Those of us who are involved in church are well-trained to invite people to worship. We find ways to bring up in conversation how great our music is, how compelling the sermons are and how children are involved in our ministry. Part of this is driven by the desire to grow the church, but there’s also the very human tendency to want to share something that is exciting or meaningful to us.
But when we invite people to participate in worship as their first experience as part of the faith community, we have things all out of order.
Sure, some people will come through the doors because of an ad in the paper, the sign outside or word-of-mouth buzz, and we don’t want to turn them away, obviously. But for those who seem curious about what this whole church thing is about, worship as a first step may be overwhelming, alien or even alienating. We may never have another chance to introduce them to anything else we’re about.
Although we’ve generally looked at worship as a point of entry into our faith communities, it actually should be the final destination in a journey of discipleship. This is particularly the case regarding young adults, many of whom have had negative experiences with organized religion, or who have not had any contact with a church in years, if ever.
One thing my wife, Amy, and I noticed when starting a new church eight years ago in Pueblo, Colorado was that the younger adults were the last age group to buy into the community we were building. We came in under the mistaken impression that we would naturally attract people more like us: young, educated middle class families.
The ones who came, and stayed, at first were largely over 65 years old, though. We were shocked. After all, what did we have to offer this age group? When we asked them, most had a long history with church, but they were simply tired of their previous congregation’s direction or style. So they had an inherent trust in the system of organized religion; they just wanted something new.
For young adults, the idea of participating in worship was a major commitment. After all, they either didn’t know any of the songs and rituals, or they represented a host of negative feelings from their past. To start there for them would be a setup for failure.
So we had coffee – a lot of coffee. We invited people over for dinner, or took them out for a beer. We chatted with younger folks through Facebook, added them to email list apprising them of upcoming social and service-oriented events we were planning. Basically, we just made ourselves available to them as friends first, allowing a more three-dimensional relationship to develop first, so that they could come to trust that we weren’t the same breed as the religious folks they had known in the past or from the media.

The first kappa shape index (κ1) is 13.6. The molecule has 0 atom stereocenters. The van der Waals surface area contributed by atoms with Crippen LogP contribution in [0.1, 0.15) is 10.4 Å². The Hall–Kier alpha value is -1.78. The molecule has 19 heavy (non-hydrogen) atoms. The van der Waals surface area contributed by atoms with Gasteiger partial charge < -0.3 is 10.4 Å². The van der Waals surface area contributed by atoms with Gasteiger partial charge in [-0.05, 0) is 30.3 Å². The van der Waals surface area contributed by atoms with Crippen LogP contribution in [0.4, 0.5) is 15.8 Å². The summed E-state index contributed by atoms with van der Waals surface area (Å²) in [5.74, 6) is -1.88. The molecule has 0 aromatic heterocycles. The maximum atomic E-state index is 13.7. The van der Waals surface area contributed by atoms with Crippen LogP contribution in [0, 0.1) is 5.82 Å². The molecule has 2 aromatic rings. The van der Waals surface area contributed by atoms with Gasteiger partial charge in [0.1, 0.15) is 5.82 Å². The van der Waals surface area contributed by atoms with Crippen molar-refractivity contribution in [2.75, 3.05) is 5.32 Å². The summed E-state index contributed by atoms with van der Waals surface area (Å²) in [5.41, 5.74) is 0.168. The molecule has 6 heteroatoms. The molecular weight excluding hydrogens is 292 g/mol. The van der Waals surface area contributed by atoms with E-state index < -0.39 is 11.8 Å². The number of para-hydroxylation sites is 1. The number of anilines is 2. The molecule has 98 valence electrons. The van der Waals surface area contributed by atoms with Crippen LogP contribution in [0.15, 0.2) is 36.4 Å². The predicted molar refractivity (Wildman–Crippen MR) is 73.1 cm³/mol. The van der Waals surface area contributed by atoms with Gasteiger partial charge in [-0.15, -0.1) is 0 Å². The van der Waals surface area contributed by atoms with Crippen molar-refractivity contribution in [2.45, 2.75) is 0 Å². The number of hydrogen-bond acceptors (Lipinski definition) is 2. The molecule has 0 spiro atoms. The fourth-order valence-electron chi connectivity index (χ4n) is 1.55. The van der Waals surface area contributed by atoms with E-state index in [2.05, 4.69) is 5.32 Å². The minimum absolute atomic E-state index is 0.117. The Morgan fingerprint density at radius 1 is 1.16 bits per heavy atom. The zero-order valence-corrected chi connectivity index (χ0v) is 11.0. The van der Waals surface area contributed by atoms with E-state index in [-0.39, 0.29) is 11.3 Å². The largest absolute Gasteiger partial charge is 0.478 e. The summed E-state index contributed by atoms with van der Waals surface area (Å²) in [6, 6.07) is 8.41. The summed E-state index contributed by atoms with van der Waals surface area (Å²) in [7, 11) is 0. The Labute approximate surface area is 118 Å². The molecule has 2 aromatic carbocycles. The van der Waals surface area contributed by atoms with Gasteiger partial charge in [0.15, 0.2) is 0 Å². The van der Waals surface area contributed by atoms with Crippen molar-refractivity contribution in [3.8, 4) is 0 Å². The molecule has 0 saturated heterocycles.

Over time some approach us with questions about theology and scripture. This inevitably leads to talks about how our faith and social values are put into action. Though we may vary in our passions and personal values, we can almost all agree on two things:
➢ The world is filled with brokenness, and;
➢ We’re called to help heal the brokenness.
The notion of evangelism has gotten a bad rap in the last few decades, hearkening images of the preacher with a bullhorn on the corner or the pearly-white-toothed pastor in a polyester suit, knocking on your door at some ridiculous hour on Saturday to “tell you about Jesus.” If that’s what evangelism means, most people want no part of it.
But everyone has a story to tell, and everyone wants to be heard. Too often, the ulterior motive of getting butts in the pews and bucks in the plate is evident when we invite people to worship. After all, what kind of real relationship with you can they expect in such a setting? But if you invest in people, one at a time, face to face and story to story, a sort of social capital builds between you.
And then, once you actually know each other, you do what any real friends would do – you invite them to share in the things that are meaningful to you in your life. Suddenly asking someone to come to church with you makes a lot more sense.
Back when institutions were inherently trustworthy, and back when churches were the social epicenters of a community, Sunday worship was more or less a given. Now, it may not enter into the discipleship equation for a long time, if ever. But which is more important: building up our church numbers or sharing in a real, vulnerable and personal way what we believe it means to be Jesus for others?
One doesn’t necessarily exclude the other, but the latter is far more important, nourishing and life-changing than the former. Skeptical? Just compare the number of times in scripture that Jesus broke bread and shared story in the streets and homes where people lived, versus how many times he invited people to church.
Now, go and do likewise.